Is this another record for the President’s Media Division?
The six lakhs of Sri Lankans who received the first dose of the AstraZeneca vaccine, must keep hoping against hope, about getting the next dose. Looks like even the President or his office cannot do much to get those vaccines.
All of this uncertainty is in the midst of the supposedly unavailable AstraZeneca vaccines being used with other Chinese or Russian vaccines in the vaccine exercises in many parts of the country. The 600,000 plus citizens waiting for AstraZeneca must be thinking if they can form a Citizens Vaccine Trade Union, like the GMOA, to get the vaccines to themselves, as well as members of their families, friends, relations and catcher’s too.
While on the subject of vaccines, it is interesting to read that President Gotabaya Rajapaksa, so thoughtful of the people and their needs, has instructed the officials to order a batch of vaccine for a third dose, taking the ongoing global situation into account and based on the recommendations by the medical experts.
He is said to be following the pattern of leading countries that have already ordered vaccines for the third dose. This is great. Ensure a third dose is ordered, while we are not sure what will be done about the missing 600,000 plus of the much-needed AstraZeneca.
Are we moving to a Third-Dose record?
Is this not the time to make a special request to the US to get the vaccines we urgently need, from the vaccines that President Biden has announced will be given to the world? Or from the other millions that the G7 countries will soon give to the world? Have we gone too close to China to make such a request from the western world? Is this moving away from the Cheena Saubhagyaya that is the motto of Rajapaksa Rule?
We are now told that the lockdown will be lifted from June 14, with new rules to be introduced. Let’s see what these new rules are. Will they help to bring down the rates of infection from Covid-19? Will it help bring down the deaths from this pandemic? How many more people will be infected, taken ill with all symptoms and die at home, or while being admitted to hospital, as the records keep showing?
We are now in the midst of increasing tragedies bringing alarm to the minds of the people, whatever the planners of the lockdowns or its relaxations may be thinking.
We are also in the midst of contradictory quarantine rules imposed by the Police. The people, including two foreigners, who had a party at the rooftop of a Colombo building, have been ordered to quarantine at home. But the beauty and cosmetics names and models who were partying at the Shangri-La Hotel, were sent to a special guesthouse far away from home, with plenty of good food too, to spend their quarantine. Looks like we are dealing with a double-angled Police. Or, could the Police be even triple-angled seeing how they have been enjoying the huge traffic amidst a lockdown, and looking on as politicos and agents send their catchers to beat the public at vaccination centres.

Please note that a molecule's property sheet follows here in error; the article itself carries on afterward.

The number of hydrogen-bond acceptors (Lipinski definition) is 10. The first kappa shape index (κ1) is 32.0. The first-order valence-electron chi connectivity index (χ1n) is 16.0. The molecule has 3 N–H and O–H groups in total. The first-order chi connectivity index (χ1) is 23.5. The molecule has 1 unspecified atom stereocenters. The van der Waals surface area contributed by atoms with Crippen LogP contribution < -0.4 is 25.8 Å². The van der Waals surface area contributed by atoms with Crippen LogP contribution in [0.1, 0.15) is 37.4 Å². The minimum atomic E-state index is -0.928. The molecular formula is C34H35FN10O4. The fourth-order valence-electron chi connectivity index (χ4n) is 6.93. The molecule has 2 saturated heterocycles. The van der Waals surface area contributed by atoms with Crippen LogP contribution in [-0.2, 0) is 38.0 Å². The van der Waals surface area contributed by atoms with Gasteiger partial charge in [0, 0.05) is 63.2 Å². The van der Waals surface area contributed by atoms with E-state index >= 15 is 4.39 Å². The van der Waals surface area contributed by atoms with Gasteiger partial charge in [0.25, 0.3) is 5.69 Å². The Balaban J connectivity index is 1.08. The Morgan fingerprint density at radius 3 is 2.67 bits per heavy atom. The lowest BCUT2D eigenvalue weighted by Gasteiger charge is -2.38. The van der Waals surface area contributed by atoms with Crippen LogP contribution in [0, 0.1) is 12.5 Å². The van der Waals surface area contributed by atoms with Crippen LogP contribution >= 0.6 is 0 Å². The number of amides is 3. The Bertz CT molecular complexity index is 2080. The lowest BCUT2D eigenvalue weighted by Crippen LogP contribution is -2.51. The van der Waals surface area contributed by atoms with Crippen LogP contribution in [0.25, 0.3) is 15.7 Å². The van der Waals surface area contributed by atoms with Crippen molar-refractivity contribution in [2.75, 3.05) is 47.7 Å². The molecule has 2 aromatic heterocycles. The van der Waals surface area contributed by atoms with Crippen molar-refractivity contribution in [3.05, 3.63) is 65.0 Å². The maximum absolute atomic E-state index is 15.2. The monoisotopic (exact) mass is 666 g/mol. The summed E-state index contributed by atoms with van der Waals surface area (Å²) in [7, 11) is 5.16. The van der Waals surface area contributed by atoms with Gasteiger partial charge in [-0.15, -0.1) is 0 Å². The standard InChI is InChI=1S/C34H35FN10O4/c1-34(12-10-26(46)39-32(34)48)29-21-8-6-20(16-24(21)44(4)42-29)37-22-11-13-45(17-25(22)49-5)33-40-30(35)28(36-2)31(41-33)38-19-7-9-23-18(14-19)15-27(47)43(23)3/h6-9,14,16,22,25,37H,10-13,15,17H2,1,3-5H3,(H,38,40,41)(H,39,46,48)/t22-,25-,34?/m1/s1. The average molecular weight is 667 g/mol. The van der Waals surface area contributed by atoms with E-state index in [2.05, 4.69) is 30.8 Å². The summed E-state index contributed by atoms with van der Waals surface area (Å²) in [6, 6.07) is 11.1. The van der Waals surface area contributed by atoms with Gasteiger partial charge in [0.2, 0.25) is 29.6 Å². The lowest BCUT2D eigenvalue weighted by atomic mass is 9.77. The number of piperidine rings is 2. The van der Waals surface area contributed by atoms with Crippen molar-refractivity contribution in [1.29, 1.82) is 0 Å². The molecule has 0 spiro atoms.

This is the land of the record breakers in lockdown travel and the misuse of Covid vaccinations. Will we soon have new records on the Covid infected and deceased, possibly even beating India in under reporting of Covid tragedies?
Luxury cars for MPs; floods, disease and death for electors
Never has Cassandra been so downcast and heart-sick. It certainly is not what she terms lockdown fatigue like metal fatigue that was identified after parts of planes just snapped off. This was long ago. Now in the third week of lockdown, we could break under the stress of being shut in but we Ordinaries are made of sterner stuff. We have our support system – friends and relatives whom we keep close in touch with via telephone and electronic media. We have our safety net – our several religions. Speaking as a Buddhist, Cass can vouch for the strength of this safety net and how beneficial it is. Just being mindful most of her waking hours she keeps away depression and a sinking of her heart each time she reads news on-line or sees TV news broadcasts. If meditation is attempted it is even more efficacious. Mercifully Cass and her ilk order veggies, fruit and groceries on-line. Most certainly bare essentials in consideration of those many near starvation. We are totally sorrowful about the plight of daily wage earners, but cannot right wrongs such as poverty and impecuniousness of the less well to do. That is what governments are elected to achieve.
Reasons for deflation of spirits
We are battered and bruised by the pandemic; inundated by incessant rain and floods, some suffering landslides too. And we had an acid leaking ship sneaking to our waters, catching fire, and being made welcome as a money earner through claimed damages. Now we are told marine pollution will last a hundred years. Can you imagine that – our beautiful blue seas with shining sand now a death dealing home to marine life? Turtles have been washed ashore, dead. Dr Anoja Perera in her heartfelt speech in which she let the present leaders have it, said that the nitric acid that leaked into the sea will destroy even the cartilaginous bones of fish. Their gills have been suffocated by plastic pellets let loose from the burning ship. In all the debris there is a stinking rat or rats too – rousing suspicion. The Sri Lankan Agent of the parent company that owns the ship has proved himself elusive; secrecy reeks. MPS and Ministers who claimed SL would be rich with compensating dollars are sure to lose their parliamentary seats next time around, of course that is if the Sri Lankan indigenous malaise of short memories does not afflict us four years hence and we vote the same rotters in to govern us.
Those who are card holders testifying they received the first A-Z shot in February/March are in the blues wondering when the second jab of A-Z will be given to them. The US, thanks to Biden’s mercy, promised to include Sri Lanka in its list of beneficiaries to receive the A-Z vaccine from what it stockpiled. Prime Minister Wickremanayake’s daughter in England appealed to Boris Johnson to donate vaccines to us. Not only the government but even individuals have started begging for vaccines. We heard Mangala Samaraweera was another. Cass is surprised that fair play on the part of these rich countries supersedes the fact that we are obviously open-armed supplicants to the Chinese. Surprises Cass their mercy prompts then to help us. They hear the cry of the Ordinaries.